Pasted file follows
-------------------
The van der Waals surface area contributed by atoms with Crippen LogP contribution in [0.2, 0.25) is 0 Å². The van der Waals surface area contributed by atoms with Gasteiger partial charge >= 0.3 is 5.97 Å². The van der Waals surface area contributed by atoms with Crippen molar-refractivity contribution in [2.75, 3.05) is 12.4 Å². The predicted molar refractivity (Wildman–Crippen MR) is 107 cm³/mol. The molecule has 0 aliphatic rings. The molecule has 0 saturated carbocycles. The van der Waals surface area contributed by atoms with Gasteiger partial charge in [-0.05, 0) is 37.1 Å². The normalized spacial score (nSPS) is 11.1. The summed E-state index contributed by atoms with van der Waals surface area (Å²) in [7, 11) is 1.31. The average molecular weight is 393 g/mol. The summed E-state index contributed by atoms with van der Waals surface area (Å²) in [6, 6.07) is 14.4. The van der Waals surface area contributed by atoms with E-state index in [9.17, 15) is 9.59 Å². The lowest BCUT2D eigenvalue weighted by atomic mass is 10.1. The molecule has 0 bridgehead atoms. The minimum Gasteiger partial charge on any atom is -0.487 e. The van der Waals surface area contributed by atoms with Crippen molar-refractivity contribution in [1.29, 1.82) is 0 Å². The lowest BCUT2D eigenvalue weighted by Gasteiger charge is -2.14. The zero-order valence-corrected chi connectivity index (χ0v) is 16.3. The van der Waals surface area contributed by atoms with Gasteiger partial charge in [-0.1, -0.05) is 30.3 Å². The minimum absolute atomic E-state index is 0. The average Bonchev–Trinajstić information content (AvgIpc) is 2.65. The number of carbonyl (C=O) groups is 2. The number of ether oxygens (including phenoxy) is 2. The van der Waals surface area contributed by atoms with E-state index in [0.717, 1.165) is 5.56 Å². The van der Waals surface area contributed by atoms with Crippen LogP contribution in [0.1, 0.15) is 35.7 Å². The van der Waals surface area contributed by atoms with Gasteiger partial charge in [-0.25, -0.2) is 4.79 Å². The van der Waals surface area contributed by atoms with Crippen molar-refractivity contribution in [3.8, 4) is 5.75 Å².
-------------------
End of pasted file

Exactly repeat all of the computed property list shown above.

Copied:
The van der Waals surface area contributed by atoms with Crippen LogP contribution in [0.2, 0.25) is 0 Å². The van der Waals surface area contributed by atoms with Gasteiger partial charge >= 0.3 is 5.97 Å². The van der Waals surface area contributed by atoms with Crippen molar-refractivity contribution in [2.75, 3.05) is 12.4 Å². The predicted molar refractivity (Wildman–Crippen MR) is 107 cm³/mol. The molecule has 0 aliphatic rings. The molecule has 0 saturated carbocycles. The van der Waals surface area contributed by atoms with Gasteiger partial charge in [-0.05, 0) is 37.1 Å². The normalized spacial score (nSPS) is 11.1. The summed E-state index contributed by atoms with van der Waals surface area (Å²) in [7, 11) is 1.31. The average molecular weight is 393 g/mol. The summed E-state index contributed by atoms with van der Waals surface area (Å²) in [6, 6.07) is 14.4. The van der Waals surface area contributed by atoms with E-state index in [9.17, 15) is 9.59 Å². The lowest BCUT2D eigenvalue weighted by atomic mass is 10.1. The molecule has 0 bridgehead atoms. The minimum Gasteiger partial charge on any atom is -0.487 e. The van der Waals surface area contributed by atoms with Crippen molar-refractivity contribution in [1.29, 1.82) is 0 Å². The lowest BCUT2D eigenvalue weighted by Gasteiger charge is -2.14. The zero-order valence-corrected chi connectivity index (χ0v) is 16.3. The van der Waals surface area contributed by atoms with Gasteiger partial charge in [-0.1, -0.05) is 30.3 Å². The minimum absolute atomic E-state index is 0. The average Bonchev–Trinajstić information content (AvgIpc) is 2.65. The number of carbonyl (C=O) groups is 2. The number of ether oxygens (including phenoxy) is 2. The van der Waals surface area contributed by atoms with E-state index in [0.717, 1.165) is 5.56 Å². The van der Waals surface area contributed by atoms with Crippen LogP contribution in [0.1, 0.15) is 35.7 Å². The van der Waals surface area contributed by atoms with Gasteiger partial charge in [-0.25, -0.2) is 4.79 Å². The van der Waals surface area contributed by atoms with Crippen molar-refractivity contribution in [3.8, 4) is 5.75 Å².